Thyroid disease in the pregnancy and hypotrophy of newborns

III interná klinika FN LP a UP JS, Kosice, Slovenská republika.
Ceska gynekologie / Ceska lekarska spolecnost J. Ev. Purkyne 02/2008; 73(1):41-6.
Source: PubMed


The aim of this study was to compare thyroidal status of mothers who delivered newborns with hypotrophy and mothers with healthy newborns.
One-time cross-sectional study.
3rd internal clinic FN LP, Kosice.
We examined 56 mothers with hypotrophic newborns and 76 mothers with healthy newborns. The protocol included anamnesis, basic physical examination, ultrasonography of the thyroid, assessment of the mother's plasma fT4, TSH and anti-TPO levels, and comparison of the birth weight and birth length of the newborns. The results were statistically processed by PC programs StatsDirect 2.6.2 and MS Excel 2000.
The thyroid volume was significantly greater in mothers with hypotrophic newborns as in the control group (p<0.001). The birth weight and birth length was significantly lower in hypotrophic newborns (p<0.0001 resp. p<0.0001). Mothers with hypotrophic newborns had significantly higher TSH levels (p<0.0001) and higher anti-TPO levels (p<0.0001) as mothers in the control group. We found no differences in the fT4 levels in these groups.
Thyroid disease of the mother can contribute to the hypotrophy of the newborns.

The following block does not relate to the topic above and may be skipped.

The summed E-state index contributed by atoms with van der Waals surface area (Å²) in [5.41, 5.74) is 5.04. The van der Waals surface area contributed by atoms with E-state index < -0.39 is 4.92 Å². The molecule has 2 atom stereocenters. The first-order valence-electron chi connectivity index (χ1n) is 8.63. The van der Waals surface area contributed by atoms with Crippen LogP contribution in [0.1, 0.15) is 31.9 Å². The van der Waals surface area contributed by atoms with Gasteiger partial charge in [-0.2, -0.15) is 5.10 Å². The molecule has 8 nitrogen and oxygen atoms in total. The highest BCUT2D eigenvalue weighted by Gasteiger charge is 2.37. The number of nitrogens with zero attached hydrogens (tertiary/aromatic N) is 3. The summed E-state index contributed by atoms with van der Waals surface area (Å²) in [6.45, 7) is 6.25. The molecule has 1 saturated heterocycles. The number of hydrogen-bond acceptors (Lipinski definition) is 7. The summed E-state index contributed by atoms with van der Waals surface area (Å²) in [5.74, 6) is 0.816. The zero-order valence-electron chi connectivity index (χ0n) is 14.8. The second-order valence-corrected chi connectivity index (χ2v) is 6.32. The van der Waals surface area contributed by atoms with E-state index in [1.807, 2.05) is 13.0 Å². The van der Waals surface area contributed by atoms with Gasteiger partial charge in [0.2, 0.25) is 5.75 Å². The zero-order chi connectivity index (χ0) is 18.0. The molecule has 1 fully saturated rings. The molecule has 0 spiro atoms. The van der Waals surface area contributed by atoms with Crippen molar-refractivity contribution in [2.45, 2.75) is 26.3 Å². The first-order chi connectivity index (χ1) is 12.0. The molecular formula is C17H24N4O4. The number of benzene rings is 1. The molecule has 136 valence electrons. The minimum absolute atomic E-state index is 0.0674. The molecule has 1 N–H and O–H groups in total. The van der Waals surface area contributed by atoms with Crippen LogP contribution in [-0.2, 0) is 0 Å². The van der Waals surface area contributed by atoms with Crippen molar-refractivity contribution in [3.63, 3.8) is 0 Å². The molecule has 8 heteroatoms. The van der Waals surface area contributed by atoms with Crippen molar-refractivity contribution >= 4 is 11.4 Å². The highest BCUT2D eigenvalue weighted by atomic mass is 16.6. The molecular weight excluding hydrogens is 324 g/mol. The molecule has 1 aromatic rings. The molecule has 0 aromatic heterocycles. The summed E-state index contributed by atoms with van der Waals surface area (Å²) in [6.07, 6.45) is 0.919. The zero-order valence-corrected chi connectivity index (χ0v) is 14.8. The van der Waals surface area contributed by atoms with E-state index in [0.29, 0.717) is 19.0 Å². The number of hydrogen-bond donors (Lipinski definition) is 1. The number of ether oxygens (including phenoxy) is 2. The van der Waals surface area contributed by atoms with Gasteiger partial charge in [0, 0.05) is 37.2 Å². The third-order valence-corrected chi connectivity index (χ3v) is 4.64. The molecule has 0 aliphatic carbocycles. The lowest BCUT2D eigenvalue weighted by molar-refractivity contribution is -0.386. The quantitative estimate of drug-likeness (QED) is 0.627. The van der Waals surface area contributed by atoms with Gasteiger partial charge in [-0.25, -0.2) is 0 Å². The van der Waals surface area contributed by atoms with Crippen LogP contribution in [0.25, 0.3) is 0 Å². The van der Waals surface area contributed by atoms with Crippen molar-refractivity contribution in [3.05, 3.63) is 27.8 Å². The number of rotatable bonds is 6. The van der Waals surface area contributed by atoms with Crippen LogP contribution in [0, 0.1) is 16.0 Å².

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    ABSTRACT: Aim of this study was to compare the thyroidal status of mothers to children with and without congenital malformations (CM). We examined 129 mothers of newborns with CM and 228 mothers without CM. The assessment included particular history, physical examination, thyroid ultrasonography, fT4, TSH, and anti-TPO measurement of mothers and comparison to birth proportions of newborns. The total volume of the thyroid gland and anti-TPO levels were significantly higher in mothers of the group with CM (p < 0.001 and p < 0.01, respectively). The birth weight and length were significantly lower in the group with congenital malformation when compared to controls (p < 0.0001 and p < 0.001, respectively). Based on the results of our study, we suggest that thyroid diseases of a mother might participate in congenital malformations of their newborn, although no direct association between thyroid autoantibodies and congenital malformations has been described as of yet.
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